One of the world's biggest annual technology showcases, the Consumer Electronics Show - or CES - has just finished in Las Vegas. Our sister programme, the BBC's TV technology show Click was there, and presenter Spencer Kelly told Gareth Mitchell what his highlights of the show were.
Could virtual training really replace face-to-face human interaction in career development? There are all kinds of schemes to perfect simulated training environments for the workplace - get a computer programme to create a virtual mentor to help employees with scenarios like conducting job interviews, and you save money on expensive human trainers - particularly significant for the voluntary sector. A nice idea in theory, especially in these financially precarious times, but are machines really good enough at chiming with human behaviour to be effective as trainers? A team of researchers from across Europe is trying to crack that through an initiative called ImREAL. Dr. Vania Dimitrova from the University of Leeds School of Computing tells us more about the project.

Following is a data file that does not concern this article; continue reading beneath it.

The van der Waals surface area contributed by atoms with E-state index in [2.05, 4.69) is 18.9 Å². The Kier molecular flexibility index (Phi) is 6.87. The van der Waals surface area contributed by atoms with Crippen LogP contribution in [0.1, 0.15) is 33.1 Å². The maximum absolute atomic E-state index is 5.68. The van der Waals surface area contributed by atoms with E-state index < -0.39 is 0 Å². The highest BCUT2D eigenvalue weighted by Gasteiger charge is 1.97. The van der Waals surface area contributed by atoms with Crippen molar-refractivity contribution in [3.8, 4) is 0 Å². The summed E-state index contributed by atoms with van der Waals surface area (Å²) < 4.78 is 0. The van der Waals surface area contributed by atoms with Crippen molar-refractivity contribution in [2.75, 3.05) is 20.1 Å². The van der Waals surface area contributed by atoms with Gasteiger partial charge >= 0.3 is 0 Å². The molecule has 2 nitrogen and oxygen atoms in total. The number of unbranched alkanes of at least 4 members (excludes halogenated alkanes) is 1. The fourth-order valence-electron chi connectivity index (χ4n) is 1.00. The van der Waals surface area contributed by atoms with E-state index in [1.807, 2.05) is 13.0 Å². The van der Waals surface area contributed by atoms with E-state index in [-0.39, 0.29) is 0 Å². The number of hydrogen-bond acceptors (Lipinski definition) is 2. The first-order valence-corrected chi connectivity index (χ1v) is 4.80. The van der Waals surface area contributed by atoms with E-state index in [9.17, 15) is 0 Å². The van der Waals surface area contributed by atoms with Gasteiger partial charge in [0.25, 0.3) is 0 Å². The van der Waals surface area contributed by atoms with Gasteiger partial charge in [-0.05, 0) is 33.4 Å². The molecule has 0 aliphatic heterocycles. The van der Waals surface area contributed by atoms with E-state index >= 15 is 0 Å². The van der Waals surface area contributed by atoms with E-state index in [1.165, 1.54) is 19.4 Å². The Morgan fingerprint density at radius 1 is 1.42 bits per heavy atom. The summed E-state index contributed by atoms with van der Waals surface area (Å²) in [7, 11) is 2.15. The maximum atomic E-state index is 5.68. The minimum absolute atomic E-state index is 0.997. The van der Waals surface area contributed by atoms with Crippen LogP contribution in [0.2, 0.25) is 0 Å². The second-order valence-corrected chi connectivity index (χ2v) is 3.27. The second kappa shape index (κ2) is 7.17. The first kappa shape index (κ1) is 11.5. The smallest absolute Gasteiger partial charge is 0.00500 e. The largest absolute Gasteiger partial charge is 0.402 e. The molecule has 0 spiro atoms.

How does the World Health Organisation know when there’s a major flu outbreak somewhere in the world or a new disease has emerged? Not from a hospital doctor ringing them up but, most likely, from a robotic system called GPHIN, the Global Public Health Intelligence Network, which scours internet news sites around the world for signs of a medical emergency. It takes the WHO around seven days to verify GPHIN’s health alerts and tell the public. But if you’re about to travel and want to know what’s happening at your destination faster than that, why not check out one of the other software-based disease alert systems? Tracey Logan has been finding out about them.
But how reliable are these systems? The WHO will verify cases before adding them to their surveillance systems, so you can be almost certain their case figures are correct. Professor David Spiegelhalter from the Statistical Laboratory in the Centre for Mathematical Sciences at Cambridge University explains.